After arriving at their first camp site, Ben goes off into the woods exploring. Meanwhile in outer space a battle between two alien space ships is taking place. One of the ships is badly damaged, injuring the main villain Vilgax. The other ship is completely destroyed, but not before it is able to jettison a pod to the near by planet earth.

This pod crashes on earth near Ben, almost hitting him. After recovering himself, Ben examines the pod which has opened up revealing a watch-like device, the Omnitrix. Ben reaches for the device causing it to suddenly leap up and attach itself to his wrist. Finding the ‘watch’, as he refers to it, impossible to remove, he begins experimenting and discovers its ability to transform him into any of ten different alien super heroes.

The injured Vilgax attempts to retrieve the Omnitrix by sending in several robotic probes and a robotic warrior. With the help of his new found powers, and his cousin and grandfather, Ben manages to destroy them.

The ensuing episodes follow two different formats. Three of the next episodes (Hunted, The Alliance, and the last one of the season, Secrets) involve Vilgax’ further attempts at stealing the Omnitrix. The rest of the episodes follow a format familiar to animation fans where at each stop the main character encounters a new super villain, requiring his powers to overcome saving the world.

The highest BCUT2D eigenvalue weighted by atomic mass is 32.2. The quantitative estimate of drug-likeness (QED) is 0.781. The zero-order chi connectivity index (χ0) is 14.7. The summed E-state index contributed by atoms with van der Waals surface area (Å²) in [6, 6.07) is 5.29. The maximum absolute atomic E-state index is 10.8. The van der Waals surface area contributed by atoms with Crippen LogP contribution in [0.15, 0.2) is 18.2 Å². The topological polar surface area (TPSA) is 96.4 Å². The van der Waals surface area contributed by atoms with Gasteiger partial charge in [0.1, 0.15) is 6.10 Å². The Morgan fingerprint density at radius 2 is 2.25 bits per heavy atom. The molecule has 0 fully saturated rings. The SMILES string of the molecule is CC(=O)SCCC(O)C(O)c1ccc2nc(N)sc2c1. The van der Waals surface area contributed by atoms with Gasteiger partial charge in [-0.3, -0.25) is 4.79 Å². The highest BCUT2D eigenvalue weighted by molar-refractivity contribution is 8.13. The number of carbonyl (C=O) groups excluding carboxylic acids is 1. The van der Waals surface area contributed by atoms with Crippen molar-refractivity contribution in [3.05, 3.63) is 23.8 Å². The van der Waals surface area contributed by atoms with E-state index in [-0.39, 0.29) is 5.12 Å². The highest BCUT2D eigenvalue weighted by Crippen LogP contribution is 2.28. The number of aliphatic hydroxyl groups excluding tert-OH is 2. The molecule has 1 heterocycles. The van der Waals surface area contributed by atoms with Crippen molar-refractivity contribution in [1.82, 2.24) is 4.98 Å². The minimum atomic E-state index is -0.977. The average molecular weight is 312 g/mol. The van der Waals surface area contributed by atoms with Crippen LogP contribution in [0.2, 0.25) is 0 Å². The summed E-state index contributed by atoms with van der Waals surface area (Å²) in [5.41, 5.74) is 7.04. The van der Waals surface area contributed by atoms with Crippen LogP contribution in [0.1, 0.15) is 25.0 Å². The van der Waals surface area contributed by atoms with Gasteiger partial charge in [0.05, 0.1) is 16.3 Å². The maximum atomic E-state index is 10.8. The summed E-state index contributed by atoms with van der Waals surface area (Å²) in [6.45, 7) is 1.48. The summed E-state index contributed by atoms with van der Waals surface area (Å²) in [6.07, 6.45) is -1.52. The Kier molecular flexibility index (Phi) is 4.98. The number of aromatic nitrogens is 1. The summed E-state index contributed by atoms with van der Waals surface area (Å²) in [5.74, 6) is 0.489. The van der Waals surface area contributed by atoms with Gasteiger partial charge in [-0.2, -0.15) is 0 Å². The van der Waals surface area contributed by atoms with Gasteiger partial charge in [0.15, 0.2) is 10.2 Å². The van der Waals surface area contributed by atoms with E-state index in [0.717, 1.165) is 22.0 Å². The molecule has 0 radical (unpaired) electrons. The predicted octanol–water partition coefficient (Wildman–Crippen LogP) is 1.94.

One thing I really like about each episode is the life lessons, focused toward children but good for all of us. Such as the down falls of arrogance, crying wolf, and expecting awards. These lessons are also key to the character development of Ben-10 throughout the series as he learns the great responsibility that comes with great power.

In episode Kevin 11, Ben goes on a tantrum toward his grandfather about not being allowed to use his powers for personal gain, in particular using them to sneak in to guarded presentation room to preview a new video game. He runs away and befriends a family-less boy who possesses the power to absorb and control energy. This boy also believes in using one’s powers as one pleases. Later this boy tries to steal Ben’s powers, teaching Ben a lesson about being on the other side of selfish behavior.